The following is a direct translation of the following Afrikaans article : "Wat gebeur as mense só dink"
THE abuse and rewriting of history for the sake of political gain is as old as mankind itself.
This week I am quoting this jewel from the recently published book by Tom Holland about the origins of Islam, In the Shadow of the Sword: He discusses the world wherein Islam arose in the seventh century after Christ - the Byzantine and Persian Empire, as well as the rich theological development of the exiled Jews in Mesopotamia. He discovered that the Persians at that time had lost virtually all knowledge about the illustrious founder of the empire, Kuros (Cyrus of the Bible), in the sixth century BC already. This in contrast to the Greeks in the Byzantine Empire, whose memory of Kuros was very alive. Why?
Simply because successive Persian kings monopolized the history writing and ensured the repeated rewriting thereof to strengthen their own power. Historians were employed by the king and had to answer to him.
In contrast, the historian in Greco-Roman tradition was independent and was able to research and document history as accurately as possible. The names of people like Herodotos, Tukidides, Polubios, Cornelius Tacitus and Suetonius still serve as valuable sources.
From here I jump to a particular sentence in Rian Malan's devastating review of prof. Willie Esterhuyse's book "Eindstryd" about the latter's experience in the preparatory talks with the ANC that led to the breakthrough of 1990 - '94.
He believes that Esterhuyse and others "was not born able to admit that his disapproval of apartheid blinded him to the true nature of those who tried to overthrow it."
Let us agree that apartheid, as the NP government applied it right from the beginning, was immoral. Logic then dictates that those who argue against it are morally right, and those who defend the policy, are morally wrong.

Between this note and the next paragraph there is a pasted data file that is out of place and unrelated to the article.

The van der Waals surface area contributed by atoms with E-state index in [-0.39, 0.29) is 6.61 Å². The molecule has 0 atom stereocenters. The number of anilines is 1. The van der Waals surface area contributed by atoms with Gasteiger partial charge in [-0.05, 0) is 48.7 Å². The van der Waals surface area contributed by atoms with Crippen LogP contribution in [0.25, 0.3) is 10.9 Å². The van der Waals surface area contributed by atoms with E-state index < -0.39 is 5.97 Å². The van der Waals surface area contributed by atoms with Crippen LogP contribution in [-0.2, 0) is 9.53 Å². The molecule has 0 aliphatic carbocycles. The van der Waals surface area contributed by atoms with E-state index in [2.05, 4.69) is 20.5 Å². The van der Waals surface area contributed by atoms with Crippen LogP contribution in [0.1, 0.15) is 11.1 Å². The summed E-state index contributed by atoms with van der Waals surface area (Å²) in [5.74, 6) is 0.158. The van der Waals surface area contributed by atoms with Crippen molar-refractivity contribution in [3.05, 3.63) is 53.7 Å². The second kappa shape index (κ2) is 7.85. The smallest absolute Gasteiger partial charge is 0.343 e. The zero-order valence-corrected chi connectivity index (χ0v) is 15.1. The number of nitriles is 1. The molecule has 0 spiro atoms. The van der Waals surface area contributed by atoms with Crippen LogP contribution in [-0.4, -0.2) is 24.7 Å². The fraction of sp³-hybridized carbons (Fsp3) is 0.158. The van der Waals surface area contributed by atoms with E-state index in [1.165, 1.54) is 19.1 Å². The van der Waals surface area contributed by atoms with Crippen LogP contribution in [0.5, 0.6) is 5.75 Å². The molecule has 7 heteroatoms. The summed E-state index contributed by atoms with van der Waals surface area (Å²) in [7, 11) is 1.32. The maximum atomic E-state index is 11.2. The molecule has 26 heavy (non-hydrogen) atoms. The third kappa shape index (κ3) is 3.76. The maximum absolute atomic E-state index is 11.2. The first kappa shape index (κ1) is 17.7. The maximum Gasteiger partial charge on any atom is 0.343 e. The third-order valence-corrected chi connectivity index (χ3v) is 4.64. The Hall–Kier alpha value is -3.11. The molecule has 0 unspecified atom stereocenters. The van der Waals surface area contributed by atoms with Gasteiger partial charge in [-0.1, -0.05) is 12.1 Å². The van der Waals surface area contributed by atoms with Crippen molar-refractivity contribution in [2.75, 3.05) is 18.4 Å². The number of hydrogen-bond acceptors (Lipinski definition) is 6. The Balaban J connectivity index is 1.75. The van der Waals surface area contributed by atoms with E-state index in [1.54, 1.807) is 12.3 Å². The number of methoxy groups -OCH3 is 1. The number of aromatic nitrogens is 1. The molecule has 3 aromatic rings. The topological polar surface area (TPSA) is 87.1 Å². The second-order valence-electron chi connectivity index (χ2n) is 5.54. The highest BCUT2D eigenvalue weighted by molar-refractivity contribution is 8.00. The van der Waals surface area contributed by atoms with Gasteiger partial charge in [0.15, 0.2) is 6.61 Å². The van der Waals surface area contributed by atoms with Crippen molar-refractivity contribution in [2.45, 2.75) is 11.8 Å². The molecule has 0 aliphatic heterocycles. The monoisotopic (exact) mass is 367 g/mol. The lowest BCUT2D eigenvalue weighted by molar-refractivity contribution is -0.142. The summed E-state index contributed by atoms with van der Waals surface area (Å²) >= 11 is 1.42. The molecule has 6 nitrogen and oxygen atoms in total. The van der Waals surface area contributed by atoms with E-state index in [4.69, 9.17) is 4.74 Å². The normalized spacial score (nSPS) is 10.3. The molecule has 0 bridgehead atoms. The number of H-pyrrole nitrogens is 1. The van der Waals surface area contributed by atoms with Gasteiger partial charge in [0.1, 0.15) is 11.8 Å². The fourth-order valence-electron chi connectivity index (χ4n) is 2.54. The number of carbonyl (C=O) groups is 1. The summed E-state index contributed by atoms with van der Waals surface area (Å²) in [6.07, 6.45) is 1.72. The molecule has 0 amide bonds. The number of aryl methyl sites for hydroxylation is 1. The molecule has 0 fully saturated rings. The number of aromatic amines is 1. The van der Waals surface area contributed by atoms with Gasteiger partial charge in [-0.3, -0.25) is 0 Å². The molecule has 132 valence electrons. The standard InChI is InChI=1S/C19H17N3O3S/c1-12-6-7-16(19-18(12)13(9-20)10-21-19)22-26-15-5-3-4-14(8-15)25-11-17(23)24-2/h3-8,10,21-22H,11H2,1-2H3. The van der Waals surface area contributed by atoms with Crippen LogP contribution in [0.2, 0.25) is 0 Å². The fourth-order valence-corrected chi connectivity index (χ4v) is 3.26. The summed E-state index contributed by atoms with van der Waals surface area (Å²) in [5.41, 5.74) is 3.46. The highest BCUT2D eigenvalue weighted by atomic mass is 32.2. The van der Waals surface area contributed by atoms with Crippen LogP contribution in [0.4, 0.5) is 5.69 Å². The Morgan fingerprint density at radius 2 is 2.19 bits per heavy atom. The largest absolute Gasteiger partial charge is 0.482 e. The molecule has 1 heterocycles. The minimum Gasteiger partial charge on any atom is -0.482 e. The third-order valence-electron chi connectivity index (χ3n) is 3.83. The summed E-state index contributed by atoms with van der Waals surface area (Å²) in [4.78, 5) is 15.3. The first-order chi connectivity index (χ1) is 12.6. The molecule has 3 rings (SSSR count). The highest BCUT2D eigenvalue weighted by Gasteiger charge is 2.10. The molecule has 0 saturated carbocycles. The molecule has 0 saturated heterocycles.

Correct? Not necessarily. It depends on what the protesters wanted to replace apartheid with and how they wanted to do it. Historical sources allow no misunderstanding: They wanted to replace apartheid with a Leninist one-party dictatorship like that of the Soviet Union and Cuba, among others through random terrorism.
Since 1990 the ANC has, like the Persian kings of old, been doing its best to rewrite history. The movement's submissions to the Truth and Reconciliation Commission was the epitome of hypocrisy.
Thabo Mbeki was part of it. It is true that in the second half of the 1980s he realized terrorism works perversely and he also adopted a less ideological attitude towards Marxist-Leninism. But sources show that earlier in the decade he was an avid supporter of terrorism and that he was even the father of the idea that South Africa should be made ungovernable.
Mbeki's terms of office show that he had left the rigid communist approach behind. But he, like his fellow ANC's, never let go of their desire to get a complete grip on all spheres of life in the country. And they did not utilise that power to the benefit of their fellow poor black countrymen. If you look at the deeds underneath the layer of sugar-coated words, many did it just to plunder the state for personal gain.
I guess that's why Rian Malan so angry. He and others (I include myself in this circle) are adherents to the Greek-Roman tradition of independent history writing. It seems to me that the Persian tradition, resounding in the African imbongi-tradition, still reigns supreme within the ANC.
Dr. Leopold Scholtz is Media24's correspondent in Europe.